Jim Rodwell asked “all groups present to ask its members to give the club some breathing space, it was important to all show some unity to help with the sale” - the message being that he expects an end to criticism and a submission by fan groups to the club’s corporate line. By conflating the unacceptable online abuse with the legitimate questioning and investigative work of fans and media organisations, and by tarnishing the reputation of RAWA whilst at the same time praising the BLC, Donald has sought to divide us. It is a classic transfer of responsibility - he’s seeking to avoid any blame by confecting a hybrid bogyman.

Sunderland v Wycombe Wanderers - Sky Bet League One - Stadium of Light Photo by Richard Sellers/PA Images via Getty Images

Thursday’s was an encounter that fan groups had long waited for, and Donald had long avoided. Pressure had been growing on the club’s majority shareholder and Chairman to provide clarification regarding the sale of the club, with widespread unrest among fans regarding CEO Jim Rodwell’s handing of season ticket refunds and renewals during the ongoing coronavirus crisis adding to existing questions regarding the club’s finances.

Two consecutive seasons finishing in our lowest ever league positions in 129 years has pushed the fanbase to the point of revolt, with some refusing to renew their season cards in protest and calling for wider a boycott of the club to force the owners to cut their losses and sell.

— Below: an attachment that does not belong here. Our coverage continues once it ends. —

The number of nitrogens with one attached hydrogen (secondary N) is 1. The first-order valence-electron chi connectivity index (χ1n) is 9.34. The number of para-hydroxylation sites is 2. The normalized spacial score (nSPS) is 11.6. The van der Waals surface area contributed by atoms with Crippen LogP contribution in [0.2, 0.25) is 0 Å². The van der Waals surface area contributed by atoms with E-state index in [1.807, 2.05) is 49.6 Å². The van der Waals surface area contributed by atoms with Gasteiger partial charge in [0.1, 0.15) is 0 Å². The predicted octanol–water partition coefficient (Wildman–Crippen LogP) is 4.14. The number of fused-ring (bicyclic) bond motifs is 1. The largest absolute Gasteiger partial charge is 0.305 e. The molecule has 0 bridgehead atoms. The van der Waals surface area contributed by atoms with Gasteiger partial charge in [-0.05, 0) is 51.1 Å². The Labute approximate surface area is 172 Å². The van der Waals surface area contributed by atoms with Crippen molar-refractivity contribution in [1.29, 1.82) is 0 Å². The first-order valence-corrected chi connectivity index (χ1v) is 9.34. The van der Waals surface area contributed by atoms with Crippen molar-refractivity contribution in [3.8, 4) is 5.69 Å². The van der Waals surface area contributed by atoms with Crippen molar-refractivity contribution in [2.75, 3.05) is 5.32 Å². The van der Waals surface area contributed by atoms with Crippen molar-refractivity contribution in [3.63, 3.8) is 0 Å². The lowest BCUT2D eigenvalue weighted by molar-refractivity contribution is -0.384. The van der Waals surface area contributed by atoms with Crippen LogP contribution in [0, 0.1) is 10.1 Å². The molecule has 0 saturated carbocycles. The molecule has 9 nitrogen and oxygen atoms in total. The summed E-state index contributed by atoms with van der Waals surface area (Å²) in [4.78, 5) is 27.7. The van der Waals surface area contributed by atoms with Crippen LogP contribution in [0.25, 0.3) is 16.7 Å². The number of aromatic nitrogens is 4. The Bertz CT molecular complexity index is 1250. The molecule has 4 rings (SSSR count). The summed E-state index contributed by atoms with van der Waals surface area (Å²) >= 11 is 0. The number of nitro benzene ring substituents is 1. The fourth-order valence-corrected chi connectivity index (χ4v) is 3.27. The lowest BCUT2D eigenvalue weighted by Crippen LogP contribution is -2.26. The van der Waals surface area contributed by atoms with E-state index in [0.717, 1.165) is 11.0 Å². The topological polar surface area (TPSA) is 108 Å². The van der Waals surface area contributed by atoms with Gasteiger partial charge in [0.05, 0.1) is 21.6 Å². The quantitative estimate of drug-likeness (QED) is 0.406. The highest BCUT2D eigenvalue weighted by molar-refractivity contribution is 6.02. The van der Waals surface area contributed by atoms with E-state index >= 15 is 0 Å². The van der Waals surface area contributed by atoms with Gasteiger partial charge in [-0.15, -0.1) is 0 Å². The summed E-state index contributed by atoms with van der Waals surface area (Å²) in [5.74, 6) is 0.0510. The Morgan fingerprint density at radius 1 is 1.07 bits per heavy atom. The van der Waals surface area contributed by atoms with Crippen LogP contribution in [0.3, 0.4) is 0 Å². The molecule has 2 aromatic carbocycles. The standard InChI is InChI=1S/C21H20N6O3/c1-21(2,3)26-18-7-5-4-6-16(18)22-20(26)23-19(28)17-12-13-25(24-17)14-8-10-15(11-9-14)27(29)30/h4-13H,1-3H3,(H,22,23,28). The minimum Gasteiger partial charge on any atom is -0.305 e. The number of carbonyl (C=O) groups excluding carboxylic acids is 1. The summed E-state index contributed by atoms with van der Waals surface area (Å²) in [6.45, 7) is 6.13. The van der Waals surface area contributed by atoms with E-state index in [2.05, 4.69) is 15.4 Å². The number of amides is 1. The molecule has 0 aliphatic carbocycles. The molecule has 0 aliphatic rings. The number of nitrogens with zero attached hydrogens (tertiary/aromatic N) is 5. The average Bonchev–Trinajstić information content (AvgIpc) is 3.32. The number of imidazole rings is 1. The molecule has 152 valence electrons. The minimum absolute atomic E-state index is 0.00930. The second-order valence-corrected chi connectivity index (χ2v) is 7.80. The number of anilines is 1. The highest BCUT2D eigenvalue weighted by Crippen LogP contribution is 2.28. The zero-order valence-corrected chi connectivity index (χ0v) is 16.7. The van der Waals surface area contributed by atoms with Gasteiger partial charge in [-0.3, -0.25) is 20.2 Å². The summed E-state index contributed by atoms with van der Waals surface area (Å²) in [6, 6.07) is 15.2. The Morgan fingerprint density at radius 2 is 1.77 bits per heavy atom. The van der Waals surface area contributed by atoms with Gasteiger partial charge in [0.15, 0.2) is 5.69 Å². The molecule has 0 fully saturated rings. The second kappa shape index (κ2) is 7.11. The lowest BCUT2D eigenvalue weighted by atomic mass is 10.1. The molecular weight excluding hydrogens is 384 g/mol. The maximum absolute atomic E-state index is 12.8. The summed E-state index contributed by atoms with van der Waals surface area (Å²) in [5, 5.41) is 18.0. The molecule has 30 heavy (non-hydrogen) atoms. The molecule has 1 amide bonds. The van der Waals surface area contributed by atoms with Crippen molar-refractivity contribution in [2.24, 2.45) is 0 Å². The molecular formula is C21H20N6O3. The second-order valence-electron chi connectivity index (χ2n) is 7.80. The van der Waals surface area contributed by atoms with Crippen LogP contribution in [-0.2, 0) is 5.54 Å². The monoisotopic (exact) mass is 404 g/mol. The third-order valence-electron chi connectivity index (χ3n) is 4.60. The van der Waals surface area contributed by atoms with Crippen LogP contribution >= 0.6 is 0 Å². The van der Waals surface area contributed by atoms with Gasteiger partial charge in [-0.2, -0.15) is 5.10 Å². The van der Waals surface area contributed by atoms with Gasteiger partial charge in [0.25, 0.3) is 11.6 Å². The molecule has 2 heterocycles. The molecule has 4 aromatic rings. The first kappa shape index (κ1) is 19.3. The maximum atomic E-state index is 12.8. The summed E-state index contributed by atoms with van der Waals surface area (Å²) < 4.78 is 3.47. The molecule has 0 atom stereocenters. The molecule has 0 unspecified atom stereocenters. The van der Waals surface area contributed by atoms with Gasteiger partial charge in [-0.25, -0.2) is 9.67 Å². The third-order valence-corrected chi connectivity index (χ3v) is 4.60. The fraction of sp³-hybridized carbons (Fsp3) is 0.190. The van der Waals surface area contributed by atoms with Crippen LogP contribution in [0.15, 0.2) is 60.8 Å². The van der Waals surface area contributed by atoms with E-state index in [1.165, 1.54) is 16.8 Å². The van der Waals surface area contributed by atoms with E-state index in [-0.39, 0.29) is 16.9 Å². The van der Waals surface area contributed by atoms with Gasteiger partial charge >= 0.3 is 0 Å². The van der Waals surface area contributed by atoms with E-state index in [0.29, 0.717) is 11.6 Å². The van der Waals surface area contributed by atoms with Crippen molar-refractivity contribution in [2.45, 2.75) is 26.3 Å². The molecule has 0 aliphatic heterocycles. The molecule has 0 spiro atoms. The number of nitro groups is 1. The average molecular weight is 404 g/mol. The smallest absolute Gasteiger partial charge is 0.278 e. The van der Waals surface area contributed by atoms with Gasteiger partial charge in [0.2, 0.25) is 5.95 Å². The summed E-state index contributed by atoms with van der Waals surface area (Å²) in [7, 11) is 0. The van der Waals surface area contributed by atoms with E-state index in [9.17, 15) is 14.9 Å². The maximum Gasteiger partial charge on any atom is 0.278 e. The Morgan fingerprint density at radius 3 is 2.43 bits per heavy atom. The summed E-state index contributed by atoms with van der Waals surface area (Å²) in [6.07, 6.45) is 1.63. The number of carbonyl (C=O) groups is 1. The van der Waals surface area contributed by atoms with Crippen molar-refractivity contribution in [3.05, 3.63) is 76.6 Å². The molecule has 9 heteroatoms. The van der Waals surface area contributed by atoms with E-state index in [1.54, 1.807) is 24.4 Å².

The invitation to the meeting came with little or no warning on Wednesday morning, a day after RAWA and the Sunderland Echo had both surveyed their respective audiences’ views on various aspects of the future of the club. The move by the club may be construed as either a sign of the off-the-cuff way the club is being run at the minute, or as a cynical ploy to ensure fans had as little time as possible to collect and analyse the data and prepare for the encounter.

The fan groups had previously held a short and ultimately underwhelming introductory meeting with Rodwell and some of the board in early June, and channels of communication have been maintained since. But this was far from the minuted “structured dialogue” meetings with larger numbers of fans that should be happening.

After initially describing the meeting as informal, the club provided the groups with a short agenda to shape the discussions. After consulting with the Red & White Army’s wider co-opted members (including me, as Roker Report’s co-opted rep) a list of questions, many of which were covered under the club’s agenda items but many more that needed to be addressed in under Any Other Business, to be put to Donald. They were targeted but not vindictive queries, and the intention of everyone involved on the fan’s side was to get answers to pressing questions rather than a providing a “gotcha” moment.

What RAWA in particular received when they entered the room was a concerted effort from the owner to blame us for the club’s problems. They clearly despise openness and accountability, with Neil Fox criticising RAWA - a democratic membership-based organisation - for telling its members about the meeting with the club in advance. We are wrong, in their eyes, for keeping the our fellow fans up to date. He claimed that threats had arrived soon after news of the meeting was released, saying “we know where you staying”, and falsely claimed that these threats were caused by Roker Report tweeting the time of the meeting.